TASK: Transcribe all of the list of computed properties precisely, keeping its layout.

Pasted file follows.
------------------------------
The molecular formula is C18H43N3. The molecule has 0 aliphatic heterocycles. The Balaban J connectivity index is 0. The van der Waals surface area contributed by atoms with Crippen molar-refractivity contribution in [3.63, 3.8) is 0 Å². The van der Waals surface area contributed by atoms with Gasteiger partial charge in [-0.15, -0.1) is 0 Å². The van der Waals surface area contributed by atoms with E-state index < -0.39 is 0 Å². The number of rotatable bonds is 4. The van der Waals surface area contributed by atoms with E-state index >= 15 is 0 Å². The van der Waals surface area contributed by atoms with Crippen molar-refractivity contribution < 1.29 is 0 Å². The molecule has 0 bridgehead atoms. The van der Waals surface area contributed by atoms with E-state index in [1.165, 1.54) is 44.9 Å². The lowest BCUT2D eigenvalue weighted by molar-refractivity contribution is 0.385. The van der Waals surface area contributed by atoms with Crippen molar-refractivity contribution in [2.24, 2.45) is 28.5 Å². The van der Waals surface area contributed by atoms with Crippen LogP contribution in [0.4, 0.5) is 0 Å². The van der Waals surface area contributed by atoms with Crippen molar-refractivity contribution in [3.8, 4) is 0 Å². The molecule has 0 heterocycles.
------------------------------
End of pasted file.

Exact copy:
The molecular formula is C18H43N3. The molecule has 0 aliphatic heterocycles. The Balaban J connectivity index is 0. The van der Waals surface area contributed by atoms with Crippen molar-refractivity contribution in [3.63, 3.8) is 0 Å². The van der Waals surface area contributed by atoms with Gasteiger partial charge in [-0.15, -0.1) is 0 Å². The van der Waals surface area contributed by atoms with E-state index < -0.39 is 0 Å². The number of rotatable bonds is 4. The van der Waals surface area contributed by atoms with E-state index >= 15 is 0 Å². The van der Waals surface area contributed by atoms with Crippen molar-refractivity contribution < 1.29 is 0 Å². The molecule has 0 bridgehead atoms. The van der Waals surface area contributed by atoms with E-state index in [1.165, 1.54) is 44.9 Å². The lowest BCUT2D eigenvalue weighted by molar-refractivity contribution is 0.385. The van der Waals surface area contributed by atoms with Crippen molar-refractivity contribution in [2.24, 2.45) is 28.5 Å². The van der Waals surface area contributed by atoms with Crippen LogP contribution in [0.4, 0.5) is 0 Å². The van der Waals surface area contributed by atoms with Crippen molar-refractivity contribution in [3.8, 4) is 0 Å². The molecule has 0 heterocycles.